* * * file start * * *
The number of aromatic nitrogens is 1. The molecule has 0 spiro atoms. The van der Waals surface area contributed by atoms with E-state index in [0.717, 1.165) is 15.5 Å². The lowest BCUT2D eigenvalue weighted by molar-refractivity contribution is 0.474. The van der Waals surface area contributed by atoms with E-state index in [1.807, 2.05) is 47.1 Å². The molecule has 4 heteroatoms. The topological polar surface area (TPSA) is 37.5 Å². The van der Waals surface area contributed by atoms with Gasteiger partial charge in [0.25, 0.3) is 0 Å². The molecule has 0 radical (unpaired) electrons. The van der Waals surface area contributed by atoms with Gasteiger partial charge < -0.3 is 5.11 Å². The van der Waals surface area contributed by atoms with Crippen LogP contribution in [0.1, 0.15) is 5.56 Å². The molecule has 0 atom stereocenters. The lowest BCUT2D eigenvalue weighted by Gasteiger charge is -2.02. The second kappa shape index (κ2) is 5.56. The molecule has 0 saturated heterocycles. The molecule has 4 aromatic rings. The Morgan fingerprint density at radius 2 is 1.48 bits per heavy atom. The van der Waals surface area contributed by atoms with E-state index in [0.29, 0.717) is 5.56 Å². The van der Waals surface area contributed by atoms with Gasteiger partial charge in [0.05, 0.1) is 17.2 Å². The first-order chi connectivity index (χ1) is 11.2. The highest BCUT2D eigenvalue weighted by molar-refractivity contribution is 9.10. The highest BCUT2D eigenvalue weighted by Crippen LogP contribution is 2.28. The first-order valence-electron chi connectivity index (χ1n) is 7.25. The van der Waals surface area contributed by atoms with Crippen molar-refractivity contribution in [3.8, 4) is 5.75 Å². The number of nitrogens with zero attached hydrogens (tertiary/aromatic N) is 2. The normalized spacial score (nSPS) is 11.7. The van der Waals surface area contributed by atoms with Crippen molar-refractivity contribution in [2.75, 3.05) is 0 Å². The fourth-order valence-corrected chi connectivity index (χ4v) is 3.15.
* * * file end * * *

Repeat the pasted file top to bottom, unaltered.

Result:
The number of aromatic nitrogens is 1. The molecule has 0 spiro atoms. The van der Waals surface area contributed by atoms with E-state index in [0.717, 1.165) is 15.5 Å². The lowest BCUT2D eigenvalue weighted by molar-refractivity contribution is 0.474. The van der Waals surface area contributed by atoms with E-state index in [1.807, 2.05) is 47.1 Å². The molecule has 4 heteroatoms. The topological polar surface area (TPSA) is 37.5 Å². The van der Waals surface area contributed by atoms with Gasteiger partial charge in [0.25, 0.3) is 0 Å². The molecule has 0 radical (unpaired) electrons. The van der Waals surface area contributed by atoms with Gasteiger partial charge < -0.3 is 5.11 Å². The van der Waals surface area contributed by atoms with Crippen LogP contribution in [0.1, 0.15) is 5.56 Å². The molecule has 0 atom stereocenters. The lowest BCUT2D eigenvalue weighted by Gasteiger charge is -2.02. The second kappa shape index (κ2) is 5.56. The molecule has 0 saturated heterocycles. The molecule has 4 aromatic rings. The Morgan fingerprint density at radius 2 is 1.48 bits per heavy atom. The van der Waals surface area contributed by atoms with E-state index in [0.29, 0.717) is 5.56 Å². The van der Waals surface area contributed by atoms with Gasteiger partial charge in [0.05, 0.1) is 17.2 Å². The first-order chi connectivity index (χ1) is 11.2. The highest BCUT2D eigenvalue weighted by molar-refractivity contribution is 9.10. The highest BCUT2D eigenvalue weighted by Crippen LogP contribution is 2.28. The first-order valence-electron chi connectivity index (χ1n) is 7.25. The van der Waals surface area contributed by atoms with Crippen molar-refractivity contribution in [3.8, 4) is 5.75 Å². The number of nitrogens with zero attached hydrogens (tertiary/aromatic N) is 2. The normalized spacial score (nSPS) is 11.7. The van der Waals surface area contributed by atoms with Crippen molar-refractivity contribution in [2.75, 3.05) is 0 Å². The fourth-order valence-corrected chi connectivity index (χ4v) is 3.15.